Templates promote best practices and consistency across teams. This month you'll find more templates such as a template for deploying to AWS EC2, a new GitLab CI/CD template for Terraform, and the new SAST configuration UI that enables the GitLab CI/CD SAST template for users without CI/CD experience.

Collaborating across tools

At GitLab, we want to play well with others. Whether it’s pulling in third-party security scanner results, or integrating with other DevOps tools, we want to meet you where you need us. Now with Generic Package Registry, you can store other binary types in GitLab that are not yet supported via raw package feeds and attach binary assets to releases, enabling release and build teams to effectively work in GitLab no matter what type of binary they are building in CI/CD.

Of course there's more!

These are just a few highlights from the many new features and performance improvements described below.

If you'd like to preview what's coming in next month’s release, be sure to check out the 13.6 release kick off video series where the Product Managers highlight key features coming soon. Our Upcoming Releases page is where you can find all of the juicy details of our roadmap. Here, you can comment and upvote existing issues and contribute new ideas!

Join us for an upcoming event

GitLab MVP badge

This month's Most Valuable Person (MVP) is Brian Williams (H-E-B Digital)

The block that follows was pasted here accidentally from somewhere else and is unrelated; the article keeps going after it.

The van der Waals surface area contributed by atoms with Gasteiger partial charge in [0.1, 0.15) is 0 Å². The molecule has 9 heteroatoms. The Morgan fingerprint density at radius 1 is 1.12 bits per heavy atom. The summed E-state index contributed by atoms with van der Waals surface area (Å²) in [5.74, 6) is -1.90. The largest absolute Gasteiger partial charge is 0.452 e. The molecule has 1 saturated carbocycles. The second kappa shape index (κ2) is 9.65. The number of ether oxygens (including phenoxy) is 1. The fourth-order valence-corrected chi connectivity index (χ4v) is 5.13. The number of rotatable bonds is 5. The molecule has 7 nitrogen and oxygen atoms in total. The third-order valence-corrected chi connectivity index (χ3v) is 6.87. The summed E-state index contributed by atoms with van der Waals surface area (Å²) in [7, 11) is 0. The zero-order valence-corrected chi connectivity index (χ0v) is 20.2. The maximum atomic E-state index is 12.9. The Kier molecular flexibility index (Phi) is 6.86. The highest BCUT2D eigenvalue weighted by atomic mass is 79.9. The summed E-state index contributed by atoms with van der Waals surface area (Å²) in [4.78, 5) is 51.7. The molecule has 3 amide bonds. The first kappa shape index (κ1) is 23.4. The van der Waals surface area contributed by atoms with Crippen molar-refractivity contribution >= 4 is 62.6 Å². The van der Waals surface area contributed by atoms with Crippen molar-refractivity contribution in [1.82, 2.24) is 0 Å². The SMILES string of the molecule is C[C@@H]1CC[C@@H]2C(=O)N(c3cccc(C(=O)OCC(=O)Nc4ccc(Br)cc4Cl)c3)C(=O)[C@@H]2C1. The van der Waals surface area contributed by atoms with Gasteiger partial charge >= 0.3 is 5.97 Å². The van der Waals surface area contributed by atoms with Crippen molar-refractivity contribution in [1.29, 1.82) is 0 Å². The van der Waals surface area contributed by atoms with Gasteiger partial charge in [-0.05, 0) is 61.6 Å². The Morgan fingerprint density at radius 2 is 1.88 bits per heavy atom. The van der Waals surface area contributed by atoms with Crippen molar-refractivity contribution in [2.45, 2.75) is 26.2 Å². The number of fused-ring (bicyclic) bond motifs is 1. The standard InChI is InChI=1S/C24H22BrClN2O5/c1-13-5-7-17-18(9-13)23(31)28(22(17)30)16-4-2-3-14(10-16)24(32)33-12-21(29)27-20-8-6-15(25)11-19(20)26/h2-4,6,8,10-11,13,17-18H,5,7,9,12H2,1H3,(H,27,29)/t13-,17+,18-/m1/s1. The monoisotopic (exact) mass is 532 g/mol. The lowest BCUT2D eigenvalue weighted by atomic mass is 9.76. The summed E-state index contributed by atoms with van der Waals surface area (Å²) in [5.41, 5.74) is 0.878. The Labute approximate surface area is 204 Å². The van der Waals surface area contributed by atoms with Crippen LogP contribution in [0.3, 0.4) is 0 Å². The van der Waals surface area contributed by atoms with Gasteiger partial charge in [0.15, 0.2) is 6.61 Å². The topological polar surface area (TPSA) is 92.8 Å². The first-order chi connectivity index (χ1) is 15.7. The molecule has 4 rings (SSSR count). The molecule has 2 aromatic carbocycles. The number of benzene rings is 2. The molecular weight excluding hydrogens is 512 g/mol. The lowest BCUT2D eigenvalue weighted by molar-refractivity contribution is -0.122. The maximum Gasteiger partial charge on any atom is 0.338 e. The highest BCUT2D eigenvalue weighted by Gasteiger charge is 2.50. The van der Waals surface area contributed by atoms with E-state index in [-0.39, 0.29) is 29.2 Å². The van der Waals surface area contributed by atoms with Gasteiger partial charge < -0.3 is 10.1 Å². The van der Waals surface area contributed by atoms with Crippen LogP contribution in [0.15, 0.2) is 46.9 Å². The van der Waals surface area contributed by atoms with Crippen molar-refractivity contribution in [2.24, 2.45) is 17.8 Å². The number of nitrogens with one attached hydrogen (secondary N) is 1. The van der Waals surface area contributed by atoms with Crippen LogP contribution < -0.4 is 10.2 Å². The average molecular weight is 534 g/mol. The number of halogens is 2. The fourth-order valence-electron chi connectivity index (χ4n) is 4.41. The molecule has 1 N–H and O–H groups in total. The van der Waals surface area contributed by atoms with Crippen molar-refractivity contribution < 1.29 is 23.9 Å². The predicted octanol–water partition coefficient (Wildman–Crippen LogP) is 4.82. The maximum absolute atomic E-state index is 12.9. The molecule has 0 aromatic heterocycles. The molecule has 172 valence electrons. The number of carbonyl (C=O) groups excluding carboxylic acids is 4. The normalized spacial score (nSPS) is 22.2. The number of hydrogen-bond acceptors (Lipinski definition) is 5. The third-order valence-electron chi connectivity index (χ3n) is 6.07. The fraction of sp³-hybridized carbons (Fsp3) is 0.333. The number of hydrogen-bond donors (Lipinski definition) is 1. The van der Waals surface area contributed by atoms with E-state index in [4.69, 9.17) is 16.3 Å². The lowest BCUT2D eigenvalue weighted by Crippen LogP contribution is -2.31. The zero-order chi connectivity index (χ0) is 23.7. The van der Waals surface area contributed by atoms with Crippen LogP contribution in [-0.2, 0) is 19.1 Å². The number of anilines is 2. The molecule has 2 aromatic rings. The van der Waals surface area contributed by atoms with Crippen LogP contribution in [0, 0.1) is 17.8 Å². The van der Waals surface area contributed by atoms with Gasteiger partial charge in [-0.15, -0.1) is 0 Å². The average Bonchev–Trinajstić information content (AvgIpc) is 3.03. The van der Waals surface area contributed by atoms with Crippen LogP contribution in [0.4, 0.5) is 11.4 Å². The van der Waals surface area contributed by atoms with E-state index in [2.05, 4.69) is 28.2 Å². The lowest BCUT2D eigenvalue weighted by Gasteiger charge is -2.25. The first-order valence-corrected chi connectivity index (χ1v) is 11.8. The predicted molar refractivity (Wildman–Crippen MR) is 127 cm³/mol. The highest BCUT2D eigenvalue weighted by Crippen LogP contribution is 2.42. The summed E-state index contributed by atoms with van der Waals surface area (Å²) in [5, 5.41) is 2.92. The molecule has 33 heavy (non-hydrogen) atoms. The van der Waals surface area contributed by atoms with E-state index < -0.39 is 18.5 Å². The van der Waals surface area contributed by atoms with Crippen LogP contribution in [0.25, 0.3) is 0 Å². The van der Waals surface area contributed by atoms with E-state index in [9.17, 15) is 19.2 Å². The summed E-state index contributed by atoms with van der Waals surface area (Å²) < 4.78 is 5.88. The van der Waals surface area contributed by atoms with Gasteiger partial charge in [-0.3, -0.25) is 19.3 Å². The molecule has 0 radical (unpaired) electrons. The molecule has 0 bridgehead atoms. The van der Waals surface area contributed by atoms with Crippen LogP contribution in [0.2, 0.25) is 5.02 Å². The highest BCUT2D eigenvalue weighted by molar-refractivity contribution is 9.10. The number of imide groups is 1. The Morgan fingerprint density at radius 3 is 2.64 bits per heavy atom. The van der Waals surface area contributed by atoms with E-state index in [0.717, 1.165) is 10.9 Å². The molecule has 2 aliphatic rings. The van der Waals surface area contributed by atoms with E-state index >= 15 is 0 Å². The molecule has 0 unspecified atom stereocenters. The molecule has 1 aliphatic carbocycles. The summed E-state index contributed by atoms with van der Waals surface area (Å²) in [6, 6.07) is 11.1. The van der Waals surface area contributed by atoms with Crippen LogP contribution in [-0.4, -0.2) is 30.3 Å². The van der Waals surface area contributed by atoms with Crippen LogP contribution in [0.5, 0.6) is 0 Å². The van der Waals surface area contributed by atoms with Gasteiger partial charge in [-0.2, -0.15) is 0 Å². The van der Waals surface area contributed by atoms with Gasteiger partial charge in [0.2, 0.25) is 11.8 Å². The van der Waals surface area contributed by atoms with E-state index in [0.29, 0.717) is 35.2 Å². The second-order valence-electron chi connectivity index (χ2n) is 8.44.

The H-E-B Digital Security Engineering team contributed a new GitLab Secure SAST Scanner integration which will add Static Application Security Testing (SAST) support for Mobile apps. This contribution adds a highly requested capability of SAST scanning for iOS and Android mobile apps coded in Objective-C, Swift, Java, and Kotlin.

We thank the H-E-B Digital team for their significant contribution that allows all GitLab customers to scan their mobile applications for security issues. Learn more about integrating with GitLab Secure.

Key features released in GitLab 13.5


Group wikis

For many teams, using GitLab wikis for planning and documentation is a critical part of their workflow. Wikis are so popular that they get over a million views each month on GitLab.com. Despite this popularity, teams have struggled with the limitation that wikis were only available at the project level. Teams working on multiple projects needed to create separate wikis for each repository, leading to a fragmented experience.